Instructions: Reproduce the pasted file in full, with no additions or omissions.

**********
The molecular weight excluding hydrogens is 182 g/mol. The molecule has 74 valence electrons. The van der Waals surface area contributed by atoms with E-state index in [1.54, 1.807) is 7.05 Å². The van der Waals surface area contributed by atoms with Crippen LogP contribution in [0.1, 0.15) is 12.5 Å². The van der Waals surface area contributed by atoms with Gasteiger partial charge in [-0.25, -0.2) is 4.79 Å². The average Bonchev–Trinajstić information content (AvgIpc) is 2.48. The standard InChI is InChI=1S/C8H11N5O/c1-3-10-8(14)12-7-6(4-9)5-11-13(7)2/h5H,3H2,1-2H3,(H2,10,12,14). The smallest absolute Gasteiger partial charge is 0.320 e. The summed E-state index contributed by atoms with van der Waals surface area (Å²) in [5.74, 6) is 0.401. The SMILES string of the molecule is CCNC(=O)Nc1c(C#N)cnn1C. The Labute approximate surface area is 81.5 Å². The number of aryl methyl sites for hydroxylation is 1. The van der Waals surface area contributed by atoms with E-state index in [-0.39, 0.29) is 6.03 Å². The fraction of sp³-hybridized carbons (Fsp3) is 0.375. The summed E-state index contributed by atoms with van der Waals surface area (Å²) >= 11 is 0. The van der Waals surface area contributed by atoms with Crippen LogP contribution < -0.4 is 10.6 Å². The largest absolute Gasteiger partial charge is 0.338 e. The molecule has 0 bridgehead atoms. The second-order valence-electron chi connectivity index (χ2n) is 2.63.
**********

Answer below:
The molecular weight excluding hydrogens is 182 g/mol. The molecule has 74 valence electrons. The van der Waals surface area contributed by atoms with E-state index in [1.54, 1.807) is 7.05 Å². The van der Waals surface area contributed by atoms with Crippen LogP contribution in [0.1, 0.15) is 12.5 Å². The van der Waals surface area contributed by atoms with Gasteiger partial charge in [-0.25, -0.2) is 4.79 Å². The average Bonchev–Trinajstić information content (AvgIpc) is 2.48. The standard InChI is InChI=1S/C8H11N5O/c1-3-10-8(14)12-7-6(4-9)5-11-13(7)2/h5H,3H2,1-2H3,(H2,10,12,14). The smallest absolute Gasteiger partial charge is 0.320 e. The summed E-state index contributed by atoms with van der Waals surface area (Å²) in [5.74, 6) is 0.401. The SMILES string of the molecule is CCNC(=O)Nc1c(C#N)cnn1C. The Labute approximate surface area is 81.5 Å². The number of aryl methyl sites for hydroxylation is 1. The van der Waals surface area contributed by atoms with E-state index in [-0.39, 0.29) is 6.03 Å². The fraction of sp³-hybridized carbons (Fsp3) is 0.375. The summed E-state index contributed by atoms with van der Waals surface area (Å²) >= 11 is 0. The van der Waals surface area contributed by atoms with Crippen LogP contribution < -0.4 is 10.6 Å². The largest absolute Gasteiger partial charge is 0.338 e. The molecule has 0 bridgehead atoms. The second-order valence-electron chi connectivity index (χ2n) is 2.63.